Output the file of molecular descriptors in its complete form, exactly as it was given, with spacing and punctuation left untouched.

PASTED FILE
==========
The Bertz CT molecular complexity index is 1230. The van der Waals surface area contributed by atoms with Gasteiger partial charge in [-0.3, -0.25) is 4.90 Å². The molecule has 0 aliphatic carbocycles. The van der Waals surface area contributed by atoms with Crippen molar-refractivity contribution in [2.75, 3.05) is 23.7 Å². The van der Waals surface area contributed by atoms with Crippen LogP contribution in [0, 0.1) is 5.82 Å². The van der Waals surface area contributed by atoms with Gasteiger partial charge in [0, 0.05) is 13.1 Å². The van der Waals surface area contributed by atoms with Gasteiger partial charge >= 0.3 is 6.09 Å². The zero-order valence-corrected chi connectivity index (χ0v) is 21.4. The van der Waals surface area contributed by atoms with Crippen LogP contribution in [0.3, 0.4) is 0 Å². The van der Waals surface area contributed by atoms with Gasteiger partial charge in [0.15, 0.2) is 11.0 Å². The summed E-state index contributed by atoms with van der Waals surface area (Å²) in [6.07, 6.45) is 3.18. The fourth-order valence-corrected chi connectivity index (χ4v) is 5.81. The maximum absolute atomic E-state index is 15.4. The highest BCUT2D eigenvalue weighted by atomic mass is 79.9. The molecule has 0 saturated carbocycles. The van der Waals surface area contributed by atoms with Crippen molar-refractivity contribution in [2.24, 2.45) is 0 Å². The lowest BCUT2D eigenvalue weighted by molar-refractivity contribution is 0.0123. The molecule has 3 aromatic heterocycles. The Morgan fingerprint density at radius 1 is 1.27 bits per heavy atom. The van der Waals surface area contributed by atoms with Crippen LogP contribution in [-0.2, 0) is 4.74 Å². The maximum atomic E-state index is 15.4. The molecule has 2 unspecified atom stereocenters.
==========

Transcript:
The Bertz CT molecular complexity index is 1230. The van der Waals surface area contributed by atoms with Gasteiger partial charge in [-0.3, -0.25) is 4.90 Å². The molecule has 0 aliphatic carbocycles. The van der Waals surface area contributed by atoms with Crippen molar-refractivity contribution in [2.75, 3.05) is 23.7 Å². The van der Waals surface area contributed by atoms with Crippen LogP contribution in [0, 0.1) is 5.82 Å². The van der Waals surface area contributed by atoms with Gasteiger partial charge in [0, 0.05) is 13.1 Å². The van der Waals surface area contributed by atoms with Gasteiger partial charge >= 0.3 is 6.09 Å². The zero-order valence-corrected chi connectivity index (χ0v) is 21.4. The van der Waals surface area contributed by atoms with Crippen LogP contribution in [0.3, 0.4) is 0 Å². The van der Waals surface area contributed by atoms with Gasteiger partial charge in [0.15, 0.2) is 11.0 Å². The summed E-state index contributed by atoms with van der Waals surface area (Å²) in [6.07, 6.45) is 3.18. The fourth-order valence-corrected chi connectivity index (χ4v) is 5.81. The maximum absolute atomic E-state index is 15.4. The highest BCUT2D eigenvalue weighted by atomic mass is 79.9. The molecule has 0 saturated carbocycles. The van der Waals surface area contributed by atoms with Crippen molar-refractivity contribution in [2.24, 2.45) is 0 Å². The lowest BCUT2D eigenvalue weighted by molar-refractivity contribution is 0.0123. The molecule has 3 aromatic heterocycles. The Morgan fingerprint density at radius 1 is 1.27 bits per heavy atom. The van der Waals surface area contributed by atoms with Crippen LogP contribution in [-0.2, 0) is 4.74 Å². The maximum atomic E-state index is 15.4. The molecule has 2 unspecified atom stereocenters.